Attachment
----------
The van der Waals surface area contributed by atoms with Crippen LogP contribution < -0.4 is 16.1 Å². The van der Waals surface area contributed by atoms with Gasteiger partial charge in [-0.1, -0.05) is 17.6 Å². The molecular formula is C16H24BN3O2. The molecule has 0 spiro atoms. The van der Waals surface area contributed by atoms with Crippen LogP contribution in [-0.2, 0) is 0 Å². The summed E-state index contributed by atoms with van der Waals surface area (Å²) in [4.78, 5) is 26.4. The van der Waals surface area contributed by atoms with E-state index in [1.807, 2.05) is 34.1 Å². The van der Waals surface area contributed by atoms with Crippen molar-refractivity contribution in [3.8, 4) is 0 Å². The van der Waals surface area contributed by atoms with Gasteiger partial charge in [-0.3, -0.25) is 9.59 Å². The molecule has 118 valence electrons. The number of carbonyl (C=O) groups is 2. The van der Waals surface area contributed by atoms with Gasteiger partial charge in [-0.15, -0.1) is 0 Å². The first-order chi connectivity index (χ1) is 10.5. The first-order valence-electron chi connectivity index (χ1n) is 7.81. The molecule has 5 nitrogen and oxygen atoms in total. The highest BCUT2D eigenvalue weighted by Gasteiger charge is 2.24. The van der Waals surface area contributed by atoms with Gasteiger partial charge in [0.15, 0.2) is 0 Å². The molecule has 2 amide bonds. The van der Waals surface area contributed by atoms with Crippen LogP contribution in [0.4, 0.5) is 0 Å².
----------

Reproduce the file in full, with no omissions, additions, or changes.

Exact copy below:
The van der Waals surface area contributed by atoms with Crippen LogP contribution < -0.4 is 16.1 Å². The van der Waals surface area contributed by atoms with Gasteiger partial charge in [-0.1, -0.05) is 17.6 Å². The molecular formula is C16H24BN3O2. The molecule has 0 spiro atoms. The van der Waals surface area contributed by atoms with Crippen LogP contribution in [-0.2, 0) is 0 Å². The summed E-state index contributed by atoms with van der Waals surface area (Å²) in [4.78, 5) is 26.4. The van der Waals surface area contributed by atoms with E-state index in [1.807, 2.05) is 34.1 Å². The van der Waals surface area contributed by atoms with Crippen molar-refractivity contribution in [3.8, 4) is 0 Å². The van der Waals surface area contributed by atoms with Gasteiger partial charge in [-0.3, -0.25) is 9.59 Å². The molecule has 118 valence electrons. The number of carbonyl (C=O) groups is 2. The van der Waals surface area contributed by atoms with Gasteiger partial charge in [-0.15, -0.1) is 0 Å². The first-order chi connectivity index (χ1) is 10.5. The first-order valence-electron chi connectivity index (χ1n) is 7.81. The molecule has 5 nitrogen and oxygen atoms in total. The highest BCUT2D eigenvalue weighted by Gasteiger charge is 2.24. The van der Waals surface area contributed by atoms with Gasteiger partial charge in [0.15, 0.2) is 0 Å². The molecule has 2 amide bonds. The van der Waals surface area contributed by atoms with Crippen LogP contribution in [0.4, 0.5) is 0 Å².